How I see it: many cameos by TV actors under contract, using partner production company's existing movie sets and crew, and prewritten storyboards with maybe one or two key shots left to finish. Of course, putting such powerful resources in the hands of an indie filmmaker could be very exciting to watch. I just don't know how they will be able to cover more than one or two filmmakers in each episode without seriously compromising the creative quality of the films or the credit to the cast/crew. Behind-the-scenes specials typically focus on one week of a film shoot and they have no trouble making a solid half or full hour of programming.
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Old February 5th, 2007, 05:49 PM   #41
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i had to say something here. Those of you who have already or are thinking of submitting your films, don't ever forget that you're dealing with FOX... Aside from all the tricky editing they'll do for the show to make you look like a jackass, there's lots worse things they can do, except on the legal side of things.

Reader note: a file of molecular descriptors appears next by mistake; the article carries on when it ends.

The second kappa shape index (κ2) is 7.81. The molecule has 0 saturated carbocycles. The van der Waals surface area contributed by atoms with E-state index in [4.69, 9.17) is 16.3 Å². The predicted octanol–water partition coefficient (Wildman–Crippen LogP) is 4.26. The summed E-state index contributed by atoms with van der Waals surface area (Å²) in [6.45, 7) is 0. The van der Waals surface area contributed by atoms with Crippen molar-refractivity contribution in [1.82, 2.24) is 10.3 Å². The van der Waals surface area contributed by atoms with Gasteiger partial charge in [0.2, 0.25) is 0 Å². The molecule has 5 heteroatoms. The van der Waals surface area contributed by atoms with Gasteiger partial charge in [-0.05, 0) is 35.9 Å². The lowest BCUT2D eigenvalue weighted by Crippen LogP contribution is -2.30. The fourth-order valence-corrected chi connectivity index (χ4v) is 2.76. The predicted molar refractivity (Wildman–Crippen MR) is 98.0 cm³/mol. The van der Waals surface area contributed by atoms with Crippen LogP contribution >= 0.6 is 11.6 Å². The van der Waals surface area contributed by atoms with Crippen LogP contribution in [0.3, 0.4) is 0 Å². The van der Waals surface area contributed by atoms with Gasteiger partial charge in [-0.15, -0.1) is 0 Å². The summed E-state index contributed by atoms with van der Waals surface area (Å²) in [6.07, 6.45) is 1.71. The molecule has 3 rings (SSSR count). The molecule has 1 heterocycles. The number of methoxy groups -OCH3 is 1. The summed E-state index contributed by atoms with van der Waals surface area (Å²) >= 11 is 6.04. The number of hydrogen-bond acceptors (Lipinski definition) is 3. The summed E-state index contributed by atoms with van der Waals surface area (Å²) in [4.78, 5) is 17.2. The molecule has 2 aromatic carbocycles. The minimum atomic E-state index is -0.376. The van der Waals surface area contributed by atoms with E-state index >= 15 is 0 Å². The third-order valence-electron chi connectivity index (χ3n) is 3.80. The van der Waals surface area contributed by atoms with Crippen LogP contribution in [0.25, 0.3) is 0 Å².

Do yourselves a favor and go the the following link and read the "Career Control" segment. THAT is EXACTLY what i'm expecting the winning filmmaker to get in the end, besides the lure of a $1 million contract. And in case you missed the line i'm thinking of, here's a paste of it:
"In essence, the agreement stipulates that the finalists are "forever and throughout the universe" properties of 19 Management." - http://en.wikipedia.org/wiki/American_idol_controversy